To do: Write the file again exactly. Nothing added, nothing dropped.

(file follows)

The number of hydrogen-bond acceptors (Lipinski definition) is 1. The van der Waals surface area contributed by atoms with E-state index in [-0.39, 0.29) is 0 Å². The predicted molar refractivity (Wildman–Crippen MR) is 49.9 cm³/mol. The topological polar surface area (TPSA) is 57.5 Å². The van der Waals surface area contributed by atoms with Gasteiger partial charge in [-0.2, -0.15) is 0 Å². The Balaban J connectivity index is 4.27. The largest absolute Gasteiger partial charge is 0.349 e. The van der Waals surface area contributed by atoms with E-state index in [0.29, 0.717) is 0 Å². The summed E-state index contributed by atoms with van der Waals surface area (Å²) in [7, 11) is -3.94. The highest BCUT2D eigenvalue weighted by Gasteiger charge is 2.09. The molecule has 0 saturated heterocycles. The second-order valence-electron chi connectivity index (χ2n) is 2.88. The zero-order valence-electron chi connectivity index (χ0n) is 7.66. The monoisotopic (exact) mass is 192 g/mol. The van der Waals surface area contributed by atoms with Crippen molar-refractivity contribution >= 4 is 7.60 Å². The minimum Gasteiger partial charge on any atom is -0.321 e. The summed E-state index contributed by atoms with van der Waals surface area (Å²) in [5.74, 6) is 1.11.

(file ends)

The number of hydrogen-bond acceptors (Lipinski definition) is 1. The van der Waals surface area contributed by atoms with E-state index in [-0.39, 0.29) is 0 Å². The predicted molar refractivity (Wildman–Crippen MR) is 49.9 cm³/mol. The topological polar surface area (TPSA) is 57.5 Å². The van der Waals surface area contributed by atoms with Gasteiger partial charge in [-0.2, -0.15) is 0 Å². The Balaban J connectivity index is 4.27. The largest absolute Gasteiger partial charge is 0.349 e. The van der Waals surface area contributed by atoms with E-state index in [0.29, 0.717) is 0 Å². The summed E-state index contributed by atoms with van der Waals surface area (Å²) in [7, 11) is -3.94. The highest BCUT2D eigenvalue weighted by Gasteiger charge is 2.09. The molecule has 0 saturated heterocycles. The second-order valence-electron chi connectivity index (χ2n) is 2.88. The zero-order valence-electron chi connectivity index (χ0n) is 7.66. The monoisotopic (exact) mass is 192 g/mol. The van der Waals surface area contributed by atoms with Crippen molar-refractivity contribution >= 4 is 7.60 Å². The minimum Gasteiger partial charge on any atom is -0.321 e. The summed E-state index contributed by atoms with van der Waals surface area (Å²) in [5.74, 6) is 1.11.